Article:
“Listen to the sound of silence.” ~ Buddhist saying
The anechoic chamber at Orfield Labs in Minneapolis is the quietest room in the world. It records a staggering sound level of -9.4 decibels (humans can only detect sound levels above 0dB), thanks to its special walls, floor and ceiling design that absorbs all sound instead of echoing it. The room is so quiet that the only sound you will hear inside is the sound of your own organs: the sound of air drifting in and out of your lungs, the blood being thumped out of your heart, the digested food gurgling in your stomach… Even your ears generate a tiny amount of noise from the tiny blood vessels in its walls. The absolute silence is so disturbing that the longest anyone has ever spent alone in the room is merely 45 minutes.
The disturbing power of silence is also demonstrated in the infamous musical piece 4’33” (4 minutes 33 seconds) by John Cage. When it was first premiered in 1952, the audience watched in anticipation as the pianist David Tudor entered the stage. Tudor calmly approached the piano and sat down with a graceful demeanour. Then, he closed the piano lid. For 4 minutes and 33 seconds, the pianist did not play a single note. His only actions were opening and closing the lid to mark the end of one movement and the start of the next one. After the 4 minutes and 33 seconds, he stood up, bowed to the (stunned) audience and exited.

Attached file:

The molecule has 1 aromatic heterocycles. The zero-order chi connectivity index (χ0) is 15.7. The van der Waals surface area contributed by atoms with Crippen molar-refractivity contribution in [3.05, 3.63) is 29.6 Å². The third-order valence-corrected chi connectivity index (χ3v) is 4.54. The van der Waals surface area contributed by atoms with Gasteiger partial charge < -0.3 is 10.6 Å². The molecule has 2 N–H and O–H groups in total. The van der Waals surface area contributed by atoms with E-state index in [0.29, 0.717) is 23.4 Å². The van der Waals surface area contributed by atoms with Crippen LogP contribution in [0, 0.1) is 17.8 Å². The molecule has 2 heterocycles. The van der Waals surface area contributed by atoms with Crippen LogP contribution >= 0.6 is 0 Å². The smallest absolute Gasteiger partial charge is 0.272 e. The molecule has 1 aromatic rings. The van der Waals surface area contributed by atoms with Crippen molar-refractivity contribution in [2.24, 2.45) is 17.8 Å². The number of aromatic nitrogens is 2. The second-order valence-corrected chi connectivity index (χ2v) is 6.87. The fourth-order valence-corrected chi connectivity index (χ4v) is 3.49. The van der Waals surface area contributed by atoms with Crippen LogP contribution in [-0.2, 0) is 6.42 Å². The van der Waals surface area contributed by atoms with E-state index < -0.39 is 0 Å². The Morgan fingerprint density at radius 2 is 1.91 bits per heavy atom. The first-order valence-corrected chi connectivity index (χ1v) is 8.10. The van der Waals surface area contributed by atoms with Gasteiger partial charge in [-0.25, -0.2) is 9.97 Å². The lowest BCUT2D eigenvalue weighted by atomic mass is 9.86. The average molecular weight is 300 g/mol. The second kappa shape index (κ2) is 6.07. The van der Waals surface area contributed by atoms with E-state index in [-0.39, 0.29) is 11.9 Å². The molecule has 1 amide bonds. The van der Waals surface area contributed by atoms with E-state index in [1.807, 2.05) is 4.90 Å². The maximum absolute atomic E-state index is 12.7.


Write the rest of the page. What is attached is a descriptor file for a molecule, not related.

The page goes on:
The audience was confused, bewildered and angry. How dare they be mocked with such an outrageous performance? By definition, silence is the absence of music, meaning that the audience were not given the musical performance they expected. However, the audience simply did not understand the “sound of silence”. Outside of the anechoic chamber mentioned above, there is no such thing as absolute silence on Earth. For example, that concert room would have been filled with the noise of the unsettled audience shifting in their seats, the raindrops pattering on the roof and the sound of the footsteps of those who walked out in rage.